I’m currently enrolled in Dave Ramsey’s Financial Peace University. I’ve thus far learned about setting up an emergency fund, creating a budget, paying off debt, and eliminating credit. In the next few weeks, we will cover mortgage, retirement, education, and charity. While watching the DVD and taking notes this past week, I realized something profound; something I already knew, perhaps, but an idea previously undefined.
Across all careers, religious beliefs, locations, it seems to me that those who are financially successful in life have the following in common:
- They follow their intuition and often go against the majority, despite criticism. Americans are in debt over their heads, vying to have the best of everything and putting it on credit if the money isn’t there. Those who set a budget and pay cash tend to buy only what the need and, ultimately, end up with more money to spend on nice things. People who are dissatisfied with their work may complain incessantly and spend their weekend “unwinding” to forget; those with a bit more initiative may spend their free time devising business plans, enhancing their skills, and networking in attempts to create a better situation for themselves.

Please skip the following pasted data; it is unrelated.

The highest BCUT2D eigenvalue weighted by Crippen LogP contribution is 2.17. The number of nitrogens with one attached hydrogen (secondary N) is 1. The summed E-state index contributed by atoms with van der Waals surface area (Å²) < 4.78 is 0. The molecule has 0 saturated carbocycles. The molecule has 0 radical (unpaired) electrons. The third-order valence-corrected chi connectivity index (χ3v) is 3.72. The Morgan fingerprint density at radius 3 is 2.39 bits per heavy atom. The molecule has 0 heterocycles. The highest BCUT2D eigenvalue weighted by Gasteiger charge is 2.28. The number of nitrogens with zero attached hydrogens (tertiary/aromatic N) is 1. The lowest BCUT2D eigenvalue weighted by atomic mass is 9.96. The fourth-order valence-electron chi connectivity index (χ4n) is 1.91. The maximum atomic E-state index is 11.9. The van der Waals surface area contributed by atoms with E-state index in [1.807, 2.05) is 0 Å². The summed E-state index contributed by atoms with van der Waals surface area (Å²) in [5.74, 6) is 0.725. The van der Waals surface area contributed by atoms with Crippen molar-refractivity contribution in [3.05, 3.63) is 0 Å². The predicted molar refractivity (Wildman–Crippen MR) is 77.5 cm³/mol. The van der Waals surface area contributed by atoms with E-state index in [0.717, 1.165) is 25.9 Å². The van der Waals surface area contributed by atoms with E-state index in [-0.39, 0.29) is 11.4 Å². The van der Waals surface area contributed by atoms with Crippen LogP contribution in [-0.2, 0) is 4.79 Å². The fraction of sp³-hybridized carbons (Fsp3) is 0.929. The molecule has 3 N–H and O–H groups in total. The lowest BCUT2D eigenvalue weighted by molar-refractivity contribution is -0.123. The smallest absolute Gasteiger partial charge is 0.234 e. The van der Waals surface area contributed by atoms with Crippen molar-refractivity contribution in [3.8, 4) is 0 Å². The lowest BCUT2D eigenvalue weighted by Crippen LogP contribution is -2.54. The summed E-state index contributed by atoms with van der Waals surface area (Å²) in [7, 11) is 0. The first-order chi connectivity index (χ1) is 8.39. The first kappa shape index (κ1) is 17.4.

- They don’t spend money they don’t have. How do you expect to acquire wealth if you have a $400 car payment each month, as the value of the car decreases at the same rate? Think about your priorities. Would you rather save for a trip to Hawaii or go out to eat twice a week? Would you rather send your kids to college and have a nice retirement fund or update your big screen TV every other year? Don’t go into debt over “wants” and figure out how to budget your needs.
- They set goals and follow through. In everything I’ve seen – from business and entrepreneurial, to psychology and personal development, and popular cultural fads – there is the pervading idea you can achieve any goal if you have a plan. Set your intention on that ideal circumstance, and then do everything in your power to reach it until that effort becomes habitual.
- They are hopeful and believe in themselves. Success often follows a succession of stumblings. It takes tenacity to work through hardships and maintain confidence in you path, but that perseverance can pay huge dividends.
Yes, I have “The Key to Success” on the steering wheel of my car.